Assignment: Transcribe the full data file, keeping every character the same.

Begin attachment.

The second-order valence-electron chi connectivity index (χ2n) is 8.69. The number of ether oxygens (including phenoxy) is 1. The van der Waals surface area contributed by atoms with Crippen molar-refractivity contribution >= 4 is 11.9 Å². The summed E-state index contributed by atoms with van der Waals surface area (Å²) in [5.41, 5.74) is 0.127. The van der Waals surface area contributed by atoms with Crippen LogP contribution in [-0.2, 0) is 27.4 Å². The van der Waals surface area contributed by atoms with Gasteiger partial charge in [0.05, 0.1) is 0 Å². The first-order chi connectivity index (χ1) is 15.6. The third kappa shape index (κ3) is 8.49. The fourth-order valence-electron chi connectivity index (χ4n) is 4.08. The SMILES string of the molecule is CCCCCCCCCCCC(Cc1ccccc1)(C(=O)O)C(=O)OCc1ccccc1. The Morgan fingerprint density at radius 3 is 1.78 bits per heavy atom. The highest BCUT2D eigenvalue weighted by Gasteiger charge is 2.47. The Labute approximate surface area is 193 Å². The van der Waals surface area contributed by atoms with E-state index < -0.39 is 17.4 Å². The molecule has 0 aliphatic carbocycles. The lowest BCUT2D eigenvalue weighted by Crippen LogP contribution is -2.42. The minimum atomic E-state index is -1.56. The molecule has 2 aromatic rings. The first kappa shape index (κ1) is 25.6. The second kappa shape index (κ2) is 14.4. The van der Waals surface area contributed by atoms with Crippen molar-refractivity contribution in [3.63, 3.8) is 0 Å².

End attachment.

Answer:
The second-order valence-electron chi connectivity index (χ2n) is 8.69. The number of ether oxygens (including phenoxy) is 1. The van der Waals surface area contributed by atoms with Crippen molar-refractivity contribution >= 4 is 11.9 Å². The summed E-state index contributed by atoms with van der Waals surface area (Å²) in [5.41, 5.74) is 0.127. The van der Waals surface area contributed by atoms with Crippen LogP contribution in [-0.2, 0) is 27.4 Å². The van der Waals surface area contributed by atoms with Gasteiger partial charge in [0.05, 0.1) is 0 Å². The first-order chi connectivity index (χ1) is 15.6. The third kappa shape index (κ3) is 8.49. The fourth-order valence-electron chi connectivity index (χ4n) is 4.08. The SMILES string of the molecule is CCCCCCCCCCCC(Cc1ccccc1)(C(=O)O)C(=O)OCc1ccccc1. The Morgan fingerprint density at radius 3 is 1.78 bits per heavy atom. The highest BCUT2D eigenvalue weighted by Gasteiger charge is 2.47. The Labute approximate surface area is 193 Å². The van der Waals surface area contributed by atoms with E-state index < -0.39 is 17.4 Å². The molecule has 0 aliphatic carbocycles. The lowest BCUT2D eigenvalue weighted by Crippen LogP contribution is -2.42. The minimum atomic E-state index is -1.56. The molecule has 2 aromatic rings. The first kappa shape index (κ1) is 25.6. The second kappa shape index (κ2) is 14.4. The van der Waals surface area contributed by atoms with Crippen molar-refractivity contribution in [3.63, 3.8) is 0 Å².